First off I want to apologize for the previous posts and the images embedded. For some reason WordPress messes with the formatting and things get all wonky.
I am still not complete with the install. There are going to be many more weekends putting things back after the tear out. All that and I have to clean, the house is a wreck!
I glossed over a lot of the last 12 + weekends, like running out of washers, screws, bolts, conduit fittings, all the rework, moving the HAB. Just all those little things that can put a project in a holding pattern. It has been frustrating at times but over all very rewarding! I was absolutely stunned when I threw the “switch” and everything worked as it should. I think the dog actually gave a slight nod of approval when the fans kicked in to cool her carcass off. She has been a good sport throughout and always followed me around in all that heat just to see what I was doing.
I still have a lot to do, like wire the generator into the ePanel and test that functionality. It will be nice to have come those cloudy days when the battery isn’t charging fully, I can kick the generator on to do a quick charge or flip the by-pass breaker and run purely off the genset.
Overall is has been a rewarding experience and the ePanel is worth the few extra dollars in my mind after questioning the original purchase. It puts everything together in one place, all your DC and AC breakers are in one spot along with all your wiring home runs into one panel.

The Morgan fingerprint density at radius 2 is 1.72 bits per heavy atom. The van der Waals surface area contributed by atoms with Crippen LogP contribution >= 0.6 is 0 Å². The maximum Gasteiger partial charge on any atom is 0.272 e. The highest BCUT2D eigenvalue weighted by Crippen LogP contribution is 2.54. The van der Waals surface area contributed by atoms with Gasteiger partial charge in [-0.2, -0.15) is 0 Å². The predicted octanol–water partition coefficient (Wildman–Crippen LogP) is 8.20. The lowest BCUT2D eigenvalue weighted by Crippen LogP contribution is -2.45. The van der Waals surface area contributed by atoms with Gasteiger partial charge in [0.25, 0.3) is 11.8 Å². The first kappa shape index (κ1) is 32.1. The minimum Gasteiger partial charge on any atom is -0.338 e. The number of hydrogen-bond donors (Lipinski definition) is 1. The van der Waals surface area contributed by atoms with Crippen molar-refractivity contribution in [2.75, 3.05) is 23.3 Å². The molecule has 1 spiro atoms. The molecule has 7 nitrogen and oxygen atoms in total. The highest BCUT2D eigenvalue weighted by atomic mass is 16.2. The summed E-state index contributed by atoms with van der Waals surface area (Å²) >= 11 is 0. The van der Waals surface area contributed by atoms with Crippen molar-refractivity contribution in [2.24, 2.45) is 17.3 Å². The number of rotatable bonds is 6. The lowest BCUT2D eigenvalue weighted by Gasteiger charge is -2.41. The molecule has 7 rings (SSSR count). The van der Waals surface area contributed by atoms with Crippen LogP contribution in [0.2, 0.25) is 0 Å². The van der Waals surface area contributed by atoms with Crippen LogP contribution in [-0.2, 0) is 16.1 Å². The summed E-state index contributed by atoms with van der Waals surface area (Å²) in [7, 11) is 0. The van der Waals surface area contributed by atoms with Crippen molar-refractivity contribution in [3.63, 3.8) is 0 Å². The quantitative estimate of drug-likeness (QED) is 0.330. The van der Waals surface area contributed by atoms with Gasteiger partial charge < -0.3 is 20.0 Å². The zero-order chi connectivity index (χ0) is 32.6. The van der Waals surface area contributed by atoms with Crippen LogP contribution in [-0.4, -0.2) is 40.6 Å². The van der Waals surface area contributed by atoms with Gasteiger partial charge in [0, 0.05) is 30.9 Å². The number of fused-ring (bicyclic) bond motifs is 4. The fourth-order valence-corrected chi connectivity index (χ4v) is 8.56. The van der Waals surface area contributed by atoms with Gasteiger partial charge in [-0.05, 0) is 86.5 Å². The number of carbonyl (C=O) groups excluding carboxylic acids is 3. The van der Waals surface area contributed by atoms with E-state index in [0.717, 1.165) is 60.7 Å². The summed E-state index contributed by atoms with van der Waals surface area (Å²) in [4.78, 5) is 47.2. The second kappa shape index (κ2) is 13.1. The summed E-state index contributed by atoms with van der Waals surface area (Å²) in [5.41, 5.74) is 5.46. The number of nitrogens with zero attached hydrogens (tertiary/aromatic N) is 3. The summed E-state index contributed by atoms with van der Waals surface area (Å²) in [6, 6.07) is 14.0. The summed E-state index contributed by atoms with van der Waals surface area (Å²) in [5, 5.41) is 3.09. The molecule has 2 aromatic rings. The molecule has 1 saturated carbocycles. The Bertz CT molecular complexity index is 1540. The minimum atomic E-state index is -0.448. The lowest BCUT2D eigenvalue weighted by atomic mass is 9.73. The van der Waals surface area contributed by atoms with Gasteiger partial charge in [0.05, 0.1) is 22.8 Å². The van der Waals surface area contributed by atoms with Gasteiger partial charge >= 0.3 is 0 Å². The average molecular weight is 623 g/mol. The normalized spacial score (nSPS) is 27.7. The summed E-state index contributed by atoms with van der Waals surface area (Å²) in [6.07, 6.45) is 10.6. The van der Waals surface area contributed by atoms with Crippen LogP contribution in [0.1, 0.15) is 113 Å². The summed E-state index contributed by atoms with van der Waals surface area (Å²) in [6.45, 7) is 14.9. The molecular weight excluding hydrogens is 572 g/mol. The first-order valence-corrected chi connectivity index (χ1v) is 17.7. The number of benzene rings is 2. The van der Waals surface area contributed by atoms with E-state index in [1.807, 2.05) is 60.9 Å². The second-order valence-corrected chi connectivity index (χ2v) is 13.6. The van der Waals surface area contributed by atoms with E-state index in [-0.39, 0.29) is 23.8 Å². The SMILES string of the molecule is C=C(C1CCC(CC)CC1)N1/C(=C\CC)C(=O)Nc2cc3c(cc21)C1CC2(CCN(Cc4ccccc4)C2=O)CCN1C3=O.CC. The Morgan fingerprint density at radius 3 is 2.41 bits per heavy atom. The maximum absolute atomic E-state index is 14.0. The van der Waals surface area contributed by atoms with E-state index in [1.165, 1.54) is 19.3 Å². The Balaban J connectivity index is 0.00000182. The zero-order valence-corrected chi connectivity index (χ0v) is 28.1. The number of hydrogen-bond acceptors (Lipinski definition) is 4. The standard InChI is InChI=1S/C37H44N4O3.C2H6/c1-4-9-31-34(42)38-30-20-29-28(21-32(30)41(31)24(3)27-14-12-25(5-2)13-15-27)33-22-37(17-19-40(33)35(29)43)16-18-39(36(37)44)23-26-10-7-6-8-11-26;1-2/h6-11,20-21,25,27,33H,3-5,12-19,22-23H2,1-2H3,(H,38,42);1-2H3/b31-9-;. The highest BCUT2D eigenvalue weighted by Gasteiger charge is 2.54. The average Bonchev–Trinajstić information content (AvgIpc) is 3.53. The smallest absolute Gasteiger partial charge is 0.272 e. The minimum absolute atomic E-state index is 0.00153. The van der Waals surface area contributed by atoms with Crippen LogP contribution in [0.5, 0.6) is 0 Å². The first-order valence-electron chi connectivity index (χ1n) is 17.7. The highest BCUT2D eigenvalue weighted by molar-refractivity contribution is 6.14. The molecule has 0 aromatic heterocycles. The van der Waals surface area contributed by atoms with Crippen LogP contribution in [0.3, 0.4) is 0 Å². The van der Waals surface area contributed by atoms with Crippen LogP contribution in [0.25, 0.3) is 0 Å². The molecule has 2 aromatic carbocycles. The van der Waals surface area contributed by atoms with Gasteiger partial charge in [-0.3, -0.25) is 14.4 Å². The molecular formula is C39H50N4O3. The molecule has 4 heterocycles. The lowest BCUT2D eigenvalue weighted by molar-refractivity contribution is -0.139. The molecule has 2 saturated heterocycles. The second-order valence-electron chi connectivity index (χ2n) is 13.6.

The folks at Altestore did me a solid and helped throughout. I don’t think I could have done this project without their help. I just don’t see myself trying to kitbash together an entire system myself, there are a lot of moving parts and incompatibilities out there. Although there is kind of a loose standard manufactures use (I am not referring to the NEC) but I have seen a number of inconsistencies from manufacturer to manufacturer.
Granted most of the stuff is made in China these days, however the big players in the solar game have QA standards and I would say for the most part it shows in the quality as opposed to a full blown Chinese knock off. I didn’t go high end on my solar equipment and I didn’t go low either, I went somewhere in the middle overall. Yes I could have purchased a cheaper inverter that gives more wattage output, but is it better? Is it compatible? Sure I could have built my own ePanel, but would it be engineered as well? probably not. Is there a central way to control all the hardware? or are you accessing multiple interfaces to manage? Are you flipping dip switches to make a change on the fly?
It is interesting how the publicity makes solar all exciting, your saving the planet in a small way! your reducing the strain on the grid! It is easy! It is simple! It’s not all those things, it is some of them.
Granted this is my first blush at solar and it will probably change and grow over the years. Would have done things differently? maybe, maybe not. I do know if there is a next time it will be different. Baring any major hardware failures, I can pretty much say I am set for the next 10 years. My alternative was to spend twice the amount of dollars spent on solar and connecting to a rural semi unreliable grid. I have control and I am the guy I call on to fix also. Being further down the food chain in the woods, who do you think is going to get power first? me or the large town an hour away?